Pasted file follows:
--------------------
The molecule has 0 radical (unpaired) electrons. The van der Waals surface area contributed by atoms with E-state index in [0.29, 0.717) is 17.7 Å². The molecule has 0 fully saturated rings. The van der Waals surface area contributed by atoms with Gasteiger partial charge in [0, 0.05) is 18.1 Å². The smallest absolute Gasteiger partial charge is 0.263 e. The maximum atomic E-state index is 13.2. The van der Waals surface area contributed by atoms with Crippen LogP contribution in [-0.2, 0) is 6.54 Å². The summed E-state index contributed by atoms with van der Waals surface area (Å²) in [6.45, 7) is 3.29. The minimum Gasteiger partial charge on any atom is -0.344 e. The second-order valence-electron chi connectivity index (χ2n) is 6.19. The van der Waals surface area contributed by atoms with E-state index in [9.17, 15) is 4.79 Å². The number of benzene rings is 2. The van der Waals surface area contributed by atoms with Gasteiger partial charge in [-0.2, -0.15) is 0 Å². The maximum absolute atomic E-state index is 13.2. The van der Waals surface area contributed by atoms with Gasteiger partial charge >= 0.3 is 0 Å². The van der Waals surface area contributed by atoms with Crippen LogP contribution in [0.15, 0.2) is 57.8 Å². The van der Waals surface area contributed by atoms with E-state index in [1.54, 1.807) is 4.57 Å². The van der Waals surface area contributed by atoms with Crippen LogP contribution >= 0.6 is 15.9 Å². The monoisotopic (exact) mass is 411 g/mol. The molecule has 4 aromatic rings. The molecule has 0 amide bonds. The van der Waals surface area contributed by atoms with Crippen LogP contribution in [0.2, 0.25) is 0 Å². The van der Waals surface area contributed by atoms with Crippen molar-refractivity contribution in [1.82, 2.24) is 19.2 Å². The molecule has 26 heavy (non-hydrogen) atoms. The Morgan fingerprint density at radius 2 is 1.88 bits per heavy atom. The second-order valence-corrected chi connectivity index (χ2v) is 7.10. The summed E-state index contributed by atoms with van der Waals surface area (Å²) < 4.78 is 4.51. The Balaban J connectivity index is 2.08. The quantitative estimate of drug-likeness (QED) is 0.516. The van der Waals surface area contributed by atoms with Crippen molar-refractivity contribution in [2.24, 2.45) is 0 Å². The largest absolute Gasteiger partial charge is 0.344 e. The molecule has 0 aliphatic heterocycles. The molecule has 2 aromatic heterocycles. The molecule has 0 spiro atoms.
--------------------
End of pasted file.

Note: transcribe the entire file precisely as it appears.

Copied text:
The molecule has 0 radical (unpaired) electrons. The van der Waals surface area contributed by atoms with E-state index in [0.29, 0.717) is 17.7 Å². The molecule has 0 fully saturated rings. The van der Waals surface area contributed by atoms with Gasteiger partial charge in [0, 0.05) is 18.1 Å². The smallest absolute Gasteiger partial charge is 0.263 e. The maximum atomic E-state index is 13.2. The van der Waals surface area contributed by atoms with Crippen LogP contribution in [-0.2, 0) is 6.54 Å². The summed E-state index contributed by atoms with van der Waals surface area (Å²) in [6.45, 7) is 3.29. The minimum Gasteiger partial charge on any atom is -0.344 e. The second-order valence-electron chi connectivity index (χ2n) is 6.19. The van der Waals surface area contributed by atoms with E-state index in [9.17, 15) is 4.79 Å². The number of benzene rings is 2. The van der Waals surface area contributed by atoms with Gasteiger partial charge in [-0.2, -0.15) is 0 Å². The maximum absolute atomic E-state index is 13.2. The van der Waals surface area contributed by atoms with Gasteiger partial charge >= 0.3 is 0 Å². The van der Waals surface area contributed by atoms with Crippen LogP contribution in [0.15, 0.2) is 57.8 Å². The van der Waals surface area contributed by atoms with E-state index in [1.54, 1.807) is 4.57 Å². The van der Waals surface area contributed by atoms with Crippen LogP contribution >= 0.6 is 15.9 Å². The monoisotopic (exact) mass is 411 g/mol. The molecule has 4 aromatic rings. The molecule has 0 amide bonds. The van der Waals surface area contributed by atoms with Crippen LogP contribution in [0.2, 0.25) is 0 Å². The van der Waals surface area contributed by atoms with Crippen molar-refractivity contribution in [1.82, 2.24) is 19.2 Å². The molecule has 26 heavy (non-hydrogen) atoms. The Morgan fingerprint density at radius 2 is 1.88 bits per heavy atom. The second-order valence-corrected chi connectivity index (χ2v) is 7.10. The summed E-state index contributed by atoms with van der Waals surface area (Å²) < 4.78 is 4.51. The Balaban J connectivity index is 2.08. The quantitative estimate of drug-likeness (QED) is 0.516. The van der Waals surface area contributed by atoms with Crippen molar-refractivity contribution in [2.24, 2.45) is 0 Å². The largest absolute Gasteiger partial charge is 0.344 e. The molecule has 0 aliphatic heterocycles. The molecule has 2 aromatic heterocycles. The molecule has 0 spiro atoms.